The FDIC needs to move quickly to establish an interim rule so they are prepared to deal with struggling financial firms in case the economy falls back into recession, he added.
"They shouldn't be caught flat-footed, in case something bad happens," he said.
"To further promote financial stability and end too-big-to-fail, it’s critical that the FDIC have resolution powers to liquidate systemically risky institutions in an orderly manner so that they never again have the ability to nearly topple our nation’s economic system, as they did nearly two years ago," said Rusty Cloutier, former ICBA chairman and President and CEO of MidSouth Bank in Lafayette, La., who attended the roundtable on behalf of ICBA and community banks, in a statement.
The ICBA was neutral on the financial regulatory reform legislation because of concerns over interchange fees and the new consumer protection agency.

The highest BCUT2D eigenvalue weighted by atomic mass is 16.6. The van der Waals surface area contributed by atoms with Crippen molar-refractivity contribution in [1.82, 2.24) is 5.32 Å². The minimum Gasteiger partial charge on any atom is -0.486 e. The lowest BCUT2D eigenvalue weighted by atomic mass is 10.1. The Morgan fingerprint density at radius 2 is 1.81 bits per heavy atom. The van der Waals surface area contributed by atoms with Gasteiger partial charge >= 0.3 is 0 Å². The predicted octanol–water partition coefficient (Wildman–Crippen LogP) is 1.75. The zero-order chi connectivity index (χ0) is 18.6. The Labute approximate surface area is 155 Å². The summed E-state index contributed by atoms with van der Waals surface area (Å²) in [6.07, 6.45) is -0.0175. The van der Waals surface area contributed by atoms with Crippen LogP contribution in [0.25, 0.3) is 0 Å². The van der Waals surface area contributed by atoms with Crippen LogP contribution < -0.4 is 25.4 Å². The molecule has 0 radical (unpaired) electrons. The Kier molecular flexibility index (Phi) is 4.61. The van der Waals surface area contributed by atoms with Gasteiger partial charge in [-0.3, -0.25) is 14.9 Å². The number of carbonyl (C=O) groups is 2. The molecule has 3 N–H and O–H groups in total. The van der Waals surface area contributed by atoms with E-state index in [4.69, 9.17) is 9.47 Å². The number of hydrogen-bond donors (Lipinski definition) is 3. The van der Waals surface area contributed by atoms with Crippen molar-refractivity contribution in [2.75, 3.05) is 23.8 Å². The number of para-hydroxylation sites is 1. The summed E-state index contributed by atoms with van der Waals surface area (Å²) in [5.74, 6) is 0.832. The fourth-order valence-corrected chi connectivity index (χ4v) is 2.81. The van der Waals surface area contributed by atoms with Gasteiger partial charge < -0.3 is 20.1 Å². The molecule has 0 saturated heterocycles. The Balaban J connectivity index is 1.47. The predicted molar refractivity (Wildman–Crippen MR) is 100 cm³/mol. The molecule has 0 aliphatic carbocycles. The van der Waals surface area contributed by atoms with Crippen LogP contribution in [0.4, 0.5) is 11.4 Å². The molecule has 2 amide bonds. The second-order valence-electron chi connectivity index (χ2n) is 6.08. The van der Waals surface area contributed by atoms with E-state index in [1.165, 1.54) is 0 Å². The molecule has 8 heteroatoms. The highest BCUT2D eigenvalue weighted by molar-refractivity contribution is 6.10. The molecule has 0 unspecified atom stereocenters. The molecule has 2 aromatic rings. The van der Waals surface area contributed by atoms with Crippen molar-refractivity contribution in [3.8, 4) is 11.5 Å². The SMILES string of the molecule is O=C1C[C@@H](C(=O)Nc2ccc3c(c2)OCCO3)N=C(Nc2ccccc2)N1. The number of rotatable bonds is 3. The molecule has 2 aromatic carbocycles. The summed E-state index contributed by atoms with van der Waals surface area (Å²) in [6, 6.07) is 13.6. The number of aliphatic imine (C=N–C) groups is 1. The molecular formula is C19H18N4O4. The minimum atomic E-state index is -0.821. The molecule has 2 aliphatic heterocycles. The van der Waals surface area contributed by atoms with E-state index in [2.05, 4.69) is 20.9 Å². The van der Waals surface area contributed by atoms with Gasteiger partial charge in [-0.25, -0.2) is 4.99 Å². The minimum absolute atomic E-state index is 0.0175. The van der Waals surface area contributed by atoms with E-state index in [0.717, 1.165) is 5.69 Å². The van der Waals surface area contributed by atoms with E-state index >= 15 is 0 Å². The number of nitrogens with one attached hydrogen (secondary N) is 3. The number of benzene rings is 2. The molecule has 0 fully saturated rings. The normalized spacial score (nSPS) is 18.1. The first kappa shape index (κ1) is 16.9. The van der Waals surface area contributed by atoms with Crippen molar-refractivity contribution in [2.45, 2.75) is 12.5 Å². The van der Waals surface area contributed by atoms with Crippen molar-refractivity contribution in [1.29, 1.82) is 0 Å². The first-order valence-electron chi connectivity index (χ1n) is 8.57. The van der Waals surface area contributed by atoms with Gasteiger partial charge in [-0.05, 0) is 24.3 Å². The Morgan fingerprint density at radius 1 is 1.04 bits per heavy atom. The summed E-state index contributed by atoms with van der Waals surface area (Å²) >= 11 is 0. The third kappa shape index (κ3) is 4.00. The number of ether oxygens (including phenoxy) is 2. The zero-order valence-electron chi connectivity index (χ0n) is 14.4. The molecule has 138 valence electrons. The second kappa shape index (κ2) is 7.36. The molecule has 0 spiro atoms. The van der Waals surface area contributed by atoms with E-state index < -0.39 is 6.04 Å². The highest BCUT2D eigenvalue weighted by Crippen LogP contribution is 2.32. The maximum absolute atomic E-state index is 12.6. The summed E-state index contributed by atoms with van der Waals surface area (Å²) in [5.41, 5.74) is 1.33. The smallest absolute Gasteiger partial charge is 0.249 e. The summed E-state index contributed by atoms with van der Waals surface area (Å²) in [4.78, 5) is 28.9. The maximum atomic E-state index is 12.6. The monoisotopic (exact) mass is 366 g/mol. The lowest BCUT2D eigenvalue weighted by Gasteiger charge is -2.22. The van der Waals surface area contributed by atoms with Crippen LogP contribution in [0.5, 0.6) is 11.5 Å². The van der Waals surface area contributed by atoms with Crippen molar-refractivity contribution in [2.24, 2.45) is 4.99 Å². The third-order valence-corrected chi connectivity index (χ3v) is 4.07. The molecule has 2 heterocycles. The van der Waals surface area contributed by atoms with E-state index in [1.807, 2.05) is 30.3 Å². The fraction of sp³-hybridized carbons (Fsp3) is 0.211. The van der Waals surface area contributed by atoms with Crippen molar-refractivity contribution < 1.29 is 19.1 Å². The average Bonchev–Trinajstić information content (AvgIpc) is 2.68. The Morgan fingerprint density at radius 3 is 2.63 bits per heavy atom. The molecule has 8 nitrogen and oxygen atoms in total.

The FDIC is soliciting public comment on how to best unwind failing firms, and will meet several times with external groups such government officials, industry executives, academics and investors will discuss the framework of how firms will be closed down.
The roundtables are "part of the FDIC's overall effort to bring transparency into the process." Earlier in the month, the FDIC announced that it was seeking input from the widest audience possible by encouraging the public to submit views via e-mail on how the FDIC should implement the new law.
In July, the FDIC announced it would hold a series of roundtables to discuss implementation issues.